Research | Disturbance Hydrology
Landscape disturbances, characterized by relatively abrupt disruptions to hydrologic function, can dramatically affect ecologic function, resilience of water resources, and hazards to human lives and infrastructure. Disturbances span a broad spectrum of anthropogenic and natural stressors and can be both endogenous (internal) and exogenous (external). While much is known about the effects of individual disturbances, the commonalities between disturbance impacts and integration with ecological theory are only now being explored. Furthermore, interactions between overlapping disturbances in space and time are a critical focus for future research in the hydrologic sciences.
Hydrologic response following wildfire
Wildfires are a growing problem with a global reach, leading to increased natural hazards, threats to water resources, and ecological consequences. Understanding how wildfire affects individual hydrologic processes and interactions within the hydrologic cycle is essential for natural hazard prediction, water resource protection, and synthesizing commonalities with hydrologic impacts from other landscape disturbances. Our work examines the short-term (days to 2 years after the fire) natural hazards implications as well as long-term (years to decades after the fire) water resources issues related to vegetation and soil recovery. Our investigations combine field measurements of surface and subsurface response to rainfall, laboratory characterization of soil-hydraulic properties, and numerical modeling of water, solute, and sediment movement to improve our understanding of hydrologic impacts of wildfire. Ongoing and recent wildfire-related projects include locations in Colorado, New Mexico, Alaska, and Washington.
Forest harvest impacts on subsurface hydrology
The hydrologic consequences of forest harvest substantially affect water resources and natural hazards in the Western U.S. and in the developing world. While general timescales of the impacts of forest harvest are known, effects of forest harvest on flow through unsaturated soil and interactions with underlying weathered bedrock need further exploration. This frontier of hydrologic research has major implications for bedrock groundwater recharge, the resulting baseflow, and slope failure. Ongoing and recent forest land use projects include locations in Oregon and Panama.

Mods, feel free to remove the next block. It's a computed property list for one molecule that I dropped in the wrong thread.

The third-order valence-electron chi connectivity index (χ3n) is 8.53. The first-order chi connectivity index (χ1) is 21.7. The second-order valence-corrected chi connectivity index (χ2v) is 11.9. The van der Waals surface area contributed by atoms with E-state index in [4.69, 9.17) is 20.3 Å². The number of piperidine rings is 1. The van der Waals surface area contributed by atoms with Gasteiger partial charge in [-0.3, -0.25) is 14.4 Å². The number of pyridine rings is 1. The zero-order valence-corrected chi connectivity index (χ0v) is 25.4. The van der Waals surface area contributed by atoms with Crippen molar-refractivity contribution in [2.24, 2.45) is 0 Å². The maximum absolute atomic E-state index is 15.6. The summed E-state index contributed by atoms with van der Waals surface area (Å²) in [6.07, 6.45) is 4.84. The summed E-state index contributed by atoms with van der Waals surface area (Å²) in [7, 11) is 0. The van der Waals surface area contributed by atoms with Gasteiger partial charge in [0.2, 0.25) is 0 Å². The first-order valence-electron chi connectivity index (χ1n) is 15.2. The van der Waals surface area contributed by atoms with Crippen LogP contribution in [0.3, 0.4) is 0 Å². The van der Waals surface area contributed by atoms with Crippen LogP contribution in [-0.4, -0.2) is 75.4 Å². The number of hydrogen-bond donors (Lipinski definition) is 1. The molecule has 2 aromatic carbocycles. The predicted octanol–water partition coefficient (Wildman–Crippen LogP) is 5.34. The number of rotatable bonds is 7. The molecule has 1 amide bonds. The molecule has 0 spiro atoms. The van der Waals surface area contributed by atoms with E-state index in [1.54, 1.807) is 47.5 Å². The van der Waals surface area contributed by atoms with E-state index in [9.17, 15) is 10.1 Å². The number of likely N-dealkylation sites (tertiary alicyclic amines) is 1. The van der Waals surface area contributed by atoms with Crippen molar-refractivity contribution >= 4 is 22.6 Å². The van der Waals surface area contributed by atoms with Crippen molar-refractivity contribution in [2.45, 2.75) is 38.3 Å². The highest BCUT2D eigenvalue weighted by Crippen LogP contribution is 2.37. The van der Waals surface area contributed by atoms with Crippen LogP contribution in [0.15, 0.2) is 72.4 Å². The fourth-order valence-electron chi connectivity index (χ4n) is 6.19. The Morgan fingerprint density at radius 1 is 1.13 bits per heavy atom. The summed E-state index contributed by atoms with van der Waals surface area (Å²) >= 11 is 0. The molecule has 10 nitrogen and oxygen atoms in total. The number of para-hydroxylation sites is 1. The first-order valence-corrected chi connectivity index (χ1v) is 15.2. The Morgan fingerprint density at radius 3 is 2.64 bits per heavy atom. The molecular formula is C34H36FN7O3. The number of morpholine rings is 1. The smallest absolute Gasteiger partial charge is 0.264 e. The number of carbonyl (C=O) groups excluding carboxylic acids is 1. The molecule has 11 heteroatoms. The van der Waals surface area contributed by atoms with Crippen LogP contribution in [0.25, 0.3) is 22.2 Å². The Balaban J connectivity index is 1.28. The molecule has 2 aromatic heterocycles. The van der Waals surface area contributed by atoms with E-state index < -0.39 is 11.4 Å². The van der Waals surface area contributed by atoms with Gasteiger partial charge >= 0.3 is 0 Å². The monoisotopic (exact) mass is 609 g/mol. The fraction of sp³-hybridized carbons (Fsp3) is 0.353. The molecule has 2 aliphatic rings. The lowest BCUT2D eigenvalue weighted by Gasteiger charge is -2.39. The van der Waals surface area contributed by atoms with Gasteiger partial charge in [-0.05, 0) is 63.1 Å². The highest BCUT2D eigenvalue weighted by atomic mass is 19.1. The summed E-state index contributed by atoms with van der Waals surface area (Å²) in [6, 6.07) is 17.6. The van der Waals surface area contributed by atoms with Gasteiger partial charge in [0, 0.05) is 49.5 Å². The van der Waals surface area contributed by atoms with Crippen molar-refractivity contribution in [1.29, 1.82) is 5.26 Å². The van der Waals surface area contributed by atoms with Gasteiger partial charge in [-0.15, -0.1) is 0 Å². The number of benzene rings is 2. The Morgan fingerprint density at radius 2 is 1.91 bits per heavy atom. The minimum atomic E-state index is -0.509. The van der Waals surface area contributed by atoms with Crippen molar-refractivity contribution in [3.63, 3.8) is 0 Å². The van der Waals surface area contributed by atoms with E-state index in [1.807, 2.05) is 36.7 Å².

Jonathan Godt, Deborah Martin, Benjamin Mirus, John Moody, Sheila Murphy, Francis Rengers , Orlando Romero
Holly Barnard (University of Colorado-Boulder), Eve-Lyn Hinckley (University of Colorado-Boulder), Keith Loague (Stanford University), Ning Lu (Colorado School of Mines), Kamini Singha (Colorado School of Mines)
Selected Publications (most recent listed first)
Ebel, B.A., and B.B. Mirus (2014), Disturbance hydrology: challenges and opportunities, Hydrological Processes, 28, 5140-5148, doi: 10.1002/hyp.10256
Ebel, B.A. (2013), Simulated unsaturated flow processes after wildfire and interactions with slope aspect, Water Resources Research, 49, 8090–8107, doi: 10.1002/2013WR014129
Ebel, B.A., J.A. Moody, and D.A. Martin (2012), Hydrologic conditions controlling runoff generation immediately after wildfire, Water Resources Research, 48, W03529, doi: 10.1029/2011WR011470
Ebel, B.A., K. Loague, and R.I. Borja (2010), The impacts of hysteresis on variably-saturated hydrologic response and slope failure, Environmental Earth Sciences, 61, 1215-1225, doi: 10.1007/s12665-009-0445-2
Ebel, B.A., K. Loague, D.R. Montgomery, and W.E. Dietrich (2008), Physics-based continuous simulation of long-term near-surface hydrologic response for the Coos Bay experimental catchment, Water Resources Research, 44, W07417, doi: 10.1029/2007WR006442